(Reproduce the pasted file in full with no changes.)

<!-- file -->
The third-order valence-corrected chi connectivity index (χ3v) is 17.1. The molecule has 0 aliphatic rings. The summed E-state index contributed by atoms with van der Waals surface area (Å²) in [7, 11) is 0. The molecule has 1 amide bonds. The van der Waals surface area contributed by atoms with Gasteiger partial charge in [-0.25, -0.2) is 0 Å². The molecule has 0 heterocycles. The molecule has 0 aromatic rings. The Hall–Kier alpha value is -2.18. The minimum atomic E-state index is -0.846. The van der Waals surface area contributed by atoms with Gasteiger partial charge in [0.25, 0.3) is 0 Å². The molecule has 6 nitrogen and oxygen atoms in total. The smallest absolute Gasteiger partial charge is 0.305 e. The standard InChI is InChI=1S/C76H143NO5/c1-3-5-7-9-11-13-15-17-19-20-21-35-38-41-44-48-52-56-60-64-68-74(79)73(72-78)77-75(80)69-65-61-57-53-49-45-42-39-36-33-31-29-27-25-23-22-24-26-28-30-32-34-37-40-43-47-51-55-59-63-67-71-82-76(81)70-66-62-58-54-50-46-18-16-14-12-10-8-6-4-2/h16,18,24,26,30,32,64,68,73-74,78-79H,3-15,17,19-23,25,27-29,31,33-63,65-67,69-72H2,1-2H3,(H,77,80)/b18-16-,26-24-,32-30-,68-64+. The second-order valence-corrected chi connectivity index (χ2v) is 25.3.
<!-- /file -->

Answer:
The third-order valence-corrected chi connectivity index (χ3v) is 17.1. The molecule has 0 aliphatic rings. The summed E-state index contributed by atoms with van der Waals surface area (Å²) in [7, 11) is 0. The molecule has 1 amide bonds. The van der Waals surface area contributed by atoms with Gasteiger partial charge in [-0.25, -0.2) is 0 Å². The molecule has 0 heterocycles. The molecule has 0 aromatic rings. The Hall–Kier alpha value is -2.18. The minimum atomic E-state index is -0.846. The van der Waals surface area contributed by atoms with Gasteiger partial charge in [0.25, 0.3) is 0 Å². The molecule has 6 nitrogen and oxygen atoms in total. The smallest absolute Gasteiger partial charge is 0.305 e. The standard InChI is InChI=1S/C76H143NO5/c1-3-5-7-9-11-13-15-17-19-20-21-35-38-41-44-48-52-56-60-64-68-74(79)73(72-78)77-75(80)69-65-61-57-53-49-45-42-39-36-33-31-29-27-25-23-22-24-26-28-30-32-34-37-40-43-47-51-55-59-63-67-71-82-76(81)70-66-62-58-54-50-46-18-16-14-12-10-8-6-4-2/h16,18,24,26,30,32,64,68,73-74,78-79H,3-15,17,19-23,25,27-29,31,33-63,65-67,69-72H2,1-2H3,(H,77,80)/b18-16-,26-24-,32-30-,68-64+. The second-order valence-corrected chi connectivity index (χ2v) is 25.3.